Rotten Tomatoes critic score: 31%

What critics said: "Very young kids might find some enjoyment in the brightly hued, fast-paced mania of it all, but those with any real affection for the pair of violently opposed animals will leave unimpressed." — Guardian

8. "The Little Things"
the little things warner bros

Released: January 29

Max opening weekend viewership: 1.4 million households

US box office: $15.2 million

Global box office: $29.8 million (No. 11)

Rotten Tomatoes critic score: 45%

What critics said: "It's a movie that's constantly on the verge of developing into something as intense and haunting as writer/director John Lee Hancock wants it to be, but it never achieves its goals, especially in its final half-hour." — RogerEbert.com

7. "The Conjuring: The Devil Made Me Do It"
the conjuring the devil made me do it warner bros

Released: June 4

Max opening weekend viewership: 1.6 million households

US box office: $65.6 million

Global box office: $202 million (No. 3)

Rotten Tomatoes critic score: 55%

What critics said: "Three films into this series (and eight into the overall 'Conjuring' franchise), it's not shocking that creative wells are starting to run a little dry, though that doesn't lessen the sting of this particular disappointment." — Indiewire

6. "Dune"
A picture of Oscar Isaac and Josh Brolin in "Dune."

Released: October 22

Max opening weekend viewership: 1.9 million households

US box office: $107 million

Global box office: $393.5 million (No. 2)

Rotten Tomatoes critic score: 83%

What critics said: "Denis Villeneuve's new big-screen adaptation underlines why generations have been fascinated by the story." — Vox

5. "Space Jam: A New Legacy"
space jam a new legacy warner bros

Released: July 15

Max opening weekend viewership: 2.1 million households

US box office: $70.5 million

Global box office: $162.8 million (No. 5)

Rotten Tomatoes critic score: 25%

What critics said: "Corporations handing a bag of unrelated IP and ordering screenwriters to come up with a story around them is the template for most studio filmmaking now, if not all of contemporary existence." — Slate

4. "The Matrix Resurrections"
The Matrix Resurrections Keanu Reeves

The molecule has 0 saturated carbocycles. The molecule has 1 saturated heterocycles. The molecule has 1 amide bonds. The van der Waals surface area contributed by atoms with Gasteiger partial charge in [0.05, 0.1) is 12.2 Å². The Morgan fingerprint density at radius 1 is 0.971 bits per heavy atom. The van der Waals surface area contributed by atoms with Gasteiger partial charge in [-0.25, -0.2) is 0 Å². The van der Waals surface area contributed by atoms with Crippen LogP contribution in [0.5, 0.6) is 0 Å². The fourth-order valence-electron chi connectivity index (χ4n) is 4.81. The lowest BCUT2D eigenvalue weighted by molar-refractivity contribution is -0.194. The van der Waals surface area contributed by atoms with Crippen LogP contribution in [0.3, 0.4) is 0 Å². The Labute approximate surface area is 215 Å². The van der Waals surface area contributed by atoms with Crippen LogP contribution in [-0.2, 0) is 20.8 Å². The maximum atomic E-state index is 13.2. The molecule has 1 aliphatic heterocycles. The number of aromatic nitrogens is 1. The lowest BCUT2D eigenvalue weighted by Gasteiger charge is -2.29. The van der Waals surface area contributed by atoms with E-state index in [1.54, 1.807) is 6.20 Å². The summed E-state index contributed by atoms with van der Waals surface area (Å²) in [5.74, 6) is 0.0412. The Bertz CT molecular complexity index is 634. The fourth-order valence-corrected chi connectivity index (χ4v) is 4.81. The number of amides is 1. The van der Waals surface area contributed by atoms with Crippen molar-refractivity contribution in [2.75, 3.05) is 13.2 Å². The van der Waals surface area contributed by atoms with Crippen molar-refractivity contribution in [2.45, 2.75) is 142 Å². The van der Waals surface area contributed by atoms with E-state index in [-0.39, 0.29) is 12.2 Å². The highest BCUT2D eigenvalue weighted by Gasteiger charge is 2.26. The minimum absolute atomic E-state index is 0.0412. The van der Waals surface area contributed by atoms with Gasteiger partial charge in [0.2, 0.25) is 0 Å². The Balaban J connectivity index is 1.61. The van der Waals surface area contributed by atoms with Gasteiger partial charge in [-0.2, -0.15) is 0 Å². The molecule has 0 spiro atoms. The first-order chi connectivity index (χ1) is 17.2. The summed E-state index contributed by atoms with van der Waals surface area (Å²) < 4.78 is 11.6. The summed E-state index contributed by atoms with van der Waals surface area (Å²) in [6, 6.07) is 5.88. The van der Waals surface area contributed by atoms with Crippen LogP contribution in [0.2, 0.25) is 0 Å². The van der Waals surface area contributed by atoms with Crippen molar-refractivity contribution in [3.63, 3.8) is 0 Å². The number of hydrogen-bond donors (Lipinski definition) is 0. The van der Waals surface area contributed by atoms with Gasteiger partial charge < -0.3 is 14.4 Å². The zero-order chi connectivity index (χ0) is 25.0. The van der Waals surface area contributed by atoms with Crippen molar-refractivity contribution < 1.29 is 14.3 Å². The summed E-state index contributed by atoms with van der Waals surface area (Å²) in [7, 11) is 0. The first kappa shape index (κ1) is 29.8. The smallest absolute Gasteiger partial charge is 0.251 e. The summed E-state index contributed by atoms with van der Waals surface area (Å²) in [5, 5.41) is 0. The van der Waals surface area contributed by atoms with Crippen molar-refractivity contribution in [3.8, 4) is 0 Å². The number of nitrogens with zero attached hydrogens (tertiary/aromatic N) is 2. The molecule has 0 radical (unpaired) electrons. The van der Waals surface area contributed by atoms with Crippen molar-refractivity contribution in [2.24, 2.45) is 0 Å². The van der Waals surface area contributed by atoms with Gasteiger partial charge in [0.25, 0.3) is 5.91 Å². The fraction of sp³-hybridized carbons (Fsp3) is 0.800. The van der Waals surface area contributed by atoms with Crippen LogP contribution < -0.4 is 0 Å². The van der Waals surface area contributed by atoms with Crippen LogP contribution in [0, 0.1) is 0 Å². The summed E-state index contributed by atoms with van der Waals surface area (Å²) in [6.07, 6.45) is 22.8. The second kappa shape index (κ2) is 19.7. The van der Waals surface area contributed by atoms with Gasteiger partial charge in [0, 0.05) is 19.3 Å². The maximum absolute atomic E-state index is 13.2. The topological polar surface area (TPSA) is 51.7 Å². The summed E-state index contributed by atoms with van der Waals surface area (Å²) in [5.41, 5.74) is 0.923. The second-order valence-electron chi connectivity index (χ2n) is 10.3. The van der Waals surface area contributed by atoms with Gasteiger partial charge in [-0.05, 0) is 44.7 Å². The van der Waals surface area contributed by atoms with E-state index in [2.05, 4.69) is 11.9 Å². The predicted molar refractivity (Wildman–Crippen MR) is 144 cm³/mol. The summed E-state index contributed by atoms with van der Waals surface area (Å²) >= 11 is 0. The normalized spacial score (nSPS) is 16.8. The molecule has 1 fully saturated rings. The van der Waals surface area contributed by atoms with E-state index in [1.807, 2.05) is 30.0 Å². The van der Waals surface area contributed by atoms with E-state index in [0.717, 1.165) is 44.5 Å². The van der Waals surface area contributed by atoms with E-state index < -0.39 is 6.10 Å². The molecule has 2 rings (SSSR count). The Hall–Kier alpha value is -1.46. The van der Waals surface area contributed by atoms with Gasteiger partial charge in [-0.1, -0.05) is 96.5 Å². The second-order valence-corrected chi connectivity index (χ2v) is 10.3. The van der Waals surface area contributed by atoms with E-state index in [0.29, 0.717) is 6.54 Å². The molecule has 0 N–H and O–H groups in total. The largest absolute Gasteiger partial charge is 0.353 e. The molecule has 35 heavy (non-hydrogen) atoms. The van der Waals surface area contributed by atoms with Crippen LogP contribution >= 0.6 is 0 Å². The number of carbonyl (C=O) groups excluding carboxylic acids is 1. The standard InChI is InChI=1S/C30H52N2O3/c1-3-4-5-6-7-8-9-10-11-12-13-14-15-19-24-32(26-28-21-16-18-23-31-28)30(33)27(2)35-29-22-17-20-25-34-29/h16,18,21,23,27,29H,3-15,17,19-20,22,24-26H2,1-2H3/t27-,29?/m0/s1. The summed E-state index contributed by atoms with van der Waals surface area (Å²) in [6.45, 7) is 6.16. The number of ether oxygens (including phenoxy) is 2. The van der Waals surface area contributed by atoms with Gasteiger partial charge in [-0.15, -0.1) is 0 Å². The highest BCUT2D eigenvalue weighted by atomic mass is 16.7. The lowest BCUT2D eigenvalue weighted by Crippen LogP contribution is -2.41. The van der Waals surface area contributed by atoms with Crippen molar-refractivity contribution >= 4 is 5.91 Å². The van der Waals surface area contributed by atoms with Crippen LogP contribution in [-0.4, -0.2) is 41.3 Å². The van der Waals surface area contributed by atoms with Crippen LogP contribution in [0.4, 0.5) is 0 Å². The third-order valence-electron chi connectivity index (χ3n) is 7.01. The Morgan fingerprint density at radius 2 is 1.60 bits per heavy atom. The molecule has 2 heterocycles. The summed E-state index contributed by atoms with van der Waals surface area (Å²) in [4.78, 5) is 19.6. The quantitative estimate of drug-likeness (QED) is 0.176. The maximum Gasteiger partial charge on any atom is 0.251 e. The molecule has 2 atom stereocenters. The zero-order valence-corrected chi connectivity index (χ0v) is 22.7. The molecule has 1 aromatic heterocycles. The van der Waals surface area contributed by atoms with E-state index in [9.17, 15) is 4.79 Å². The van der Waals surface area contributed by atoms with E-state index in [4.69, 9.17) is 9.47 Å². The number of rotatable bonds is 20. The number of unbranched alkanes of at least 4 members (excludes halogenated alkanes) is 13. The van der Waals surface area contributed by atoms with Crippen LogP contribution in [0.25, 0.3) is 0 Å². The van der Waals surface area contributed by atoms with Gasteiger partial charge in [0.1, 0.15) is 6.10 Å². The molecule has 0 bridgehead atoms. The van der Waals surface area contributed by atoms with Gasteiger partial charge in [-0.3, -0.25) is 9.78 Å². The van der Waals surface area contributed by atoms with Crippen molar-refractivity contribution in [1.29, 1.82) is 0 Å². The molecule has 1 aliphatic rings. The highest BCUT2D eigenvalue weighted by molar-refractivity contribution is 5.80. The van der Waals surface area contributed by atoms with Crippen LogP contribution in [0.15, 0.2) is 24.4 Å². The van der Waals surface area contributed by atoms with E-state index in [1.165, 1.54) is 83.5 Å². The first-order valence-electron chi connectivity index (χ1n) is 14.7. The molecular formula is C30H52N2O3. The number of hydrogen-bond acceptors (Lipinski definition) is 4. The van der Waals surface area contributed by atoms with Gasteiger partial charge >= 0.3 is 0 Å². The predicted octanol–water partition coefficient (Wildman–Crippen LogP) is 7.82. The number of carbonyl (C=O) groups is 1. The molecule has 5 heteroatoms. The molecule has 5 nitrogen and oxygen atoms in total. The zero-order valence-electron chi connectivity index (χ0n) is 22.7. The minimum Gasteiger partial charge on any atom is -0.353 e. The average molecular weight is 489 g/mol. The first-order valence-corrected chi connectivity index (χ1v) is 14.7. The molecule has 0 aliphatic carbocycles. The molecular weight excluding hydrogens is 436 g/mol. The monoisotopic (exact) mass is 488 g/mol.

Released: December 22

Max opening weekend viewership: 2.8 million households (based on Wednesday through Sunday)

US box office (as of December 27): $22.5 million

Global box office (as of December 27): $69.8 million (No. 7 as of December 27)

Rotten Tomatoes critic score: 65%

What critics said: "It is a Matrix movie that could only have come with twenty-plus years of hindsight — and insight. I was moved, impressed — far more than I expected to be. The emotional engineering of 'The Matrix Resurrections' is exacting and rapturous." — Rolling Stone

3. "The Suicide Squad"
the suicide squad

Released: August 6

Max opening weekend viewership: 2.8 million households

US box office: $55.8 million

Global box office: $167.4 million (No. 4)

Rotten Tomatoes critic score: 90%

What critics said: "The gloriously unhinged James Gunn keeps Margot Robbie, John Cena and a top cast of crazies firing on all cylinders and turns a botch job original that was the worst movie of 2016 into the down-and-dirty whirlwind it was always meant to be." — ABC News

2. "Godzilla vs. Kong"
godzilla vs kong

Released: March 31

Max opening weekend viewership: 3.6 million households (based on Wednesday through Sunday)

US box office: $100.5 million

Global box office: $467.9 million (No. 1)

Rotten Tomatoes critic score: 75%

What critics said: "Freed from the obligation to try and be anything more meaningful than it is, 'Godzilla vs. Kong' ekes out its biggest triumphs when it embraces silliness and spectacle." — Mashable

 

1. "Mortal Kombat"
mortal kombat 2021

Released: March 31

Max opening weekend viewership: 3.8 million households

US box office: $42.2 million

Global box office: $83.6 million (No. 6)

Rotten Tomatoes critic score: 54%

What critics said: "Another paltry reminder that Hollywood has abandoned the sincere pleasure action films provide: pointing a camera at a person in motion to showcase their beauty and savagery." — Vulture